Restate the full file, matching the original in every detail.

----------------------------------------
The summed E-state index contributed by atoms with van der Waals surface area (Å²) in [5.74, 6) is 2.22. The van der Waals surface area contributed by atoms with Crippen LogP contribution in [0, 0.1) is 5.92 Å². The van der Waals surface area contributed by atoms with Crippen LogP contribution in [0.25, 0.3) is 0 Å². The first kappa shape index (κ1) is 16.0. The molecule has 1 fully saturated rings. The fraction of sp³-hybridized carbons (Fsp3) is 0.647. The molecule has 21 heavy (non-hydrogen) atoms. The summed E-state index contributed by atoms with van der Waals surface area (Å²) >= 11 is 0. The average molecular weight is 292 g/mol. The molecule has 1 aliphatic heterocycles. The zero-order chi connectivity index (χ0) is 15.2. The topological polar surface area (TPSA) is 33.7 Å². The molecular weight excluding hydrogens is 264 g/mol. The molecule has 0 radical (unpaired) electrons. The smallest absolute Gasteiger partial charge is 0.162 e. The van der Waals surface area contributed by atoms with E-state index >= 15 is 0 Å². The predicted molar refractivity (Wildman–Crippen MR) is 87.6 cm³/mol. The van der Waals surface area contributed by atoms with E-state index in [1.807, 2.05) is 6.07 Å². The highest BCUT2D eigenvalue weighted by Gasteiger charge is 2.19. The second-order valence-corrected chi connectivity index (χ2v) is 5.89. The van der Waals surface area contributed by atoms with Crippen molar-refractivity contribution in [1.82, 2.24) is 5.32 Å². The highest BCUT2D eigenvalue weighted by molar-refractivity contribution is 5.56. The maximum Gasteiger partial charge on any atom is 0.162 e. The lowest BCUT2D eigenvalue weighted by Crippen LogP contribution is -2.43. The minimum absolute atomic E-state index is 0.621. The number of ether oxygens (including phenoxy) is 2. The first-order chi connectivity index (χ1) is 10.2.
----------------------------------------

The summed E-state index contributed by atoms with van der Waals surface area (Å²) in [5.74, 6) is 2.22. The van der Waals surface area contributed by atoms with Crippen LogP contribution in [0, 0.1) is 5.92 Å². The van der Waals surface area contributed by atoms with Crippen LogP contribution in [0.25, 0.3) is 0 Å². The first kappa shape index (κ1) is 16.0. The molecule has 1 fully saturated rings. The fraction of sp³-hybridized carbons (Fsp3) is 0.647. The molecule has 21 heavy (non-hydrogen) atoms. The summed E-state index contributed by atoms with van der Waals surface area (Å²) >= 11 is 0. The average molecular weight is 292 g/mol. The molecule has 1 aliphatic heterocycles. The zero-order chi connectivity index (χ0) is 15.2. The topological polar surface area (TPSA) is 33.7 Å². The molecular weight excluding hydrogens is 264 g/mol. The molecule has 0 radical (unpaired) electrons. The smallest absolute Gasteiger partial charge is 0.162 e. The van der Waals surface area contributed by atoms with E-state index >= 15 is 0 Å². The predicted molar refractivity (Wildman–Crippen MR) is 87.6 cm³/mol. The van der Waals surface area contributed by atoms with E-state index in [1.807, 2.05) is 6.07 Å². The highest BCUT2D eigenvalue weighted by Gasteiger charge is 2.19. The second-order valence-corrected chi connectivity index (χ2v) is 5.89. The van der Waals surface area contributed by atoms with Crippen molar-refractivity contribution in [1.82, 2.24) is 5.32 Å². The highest BCUT2D eigenvalue weighted by molar-refractivity contribution is 5.56. The maximum Gasteiger partial charge on any atom is 0.162 e. The lowest BCUT2D eigenvalue weighted by Crippen LogP contribution is -2.43. The minimum absolute atomic E-state index is 0.621. The number of ether oxygens (including phenoxy) is 2. The first-order chi connectivity index (χ1) is 10.2.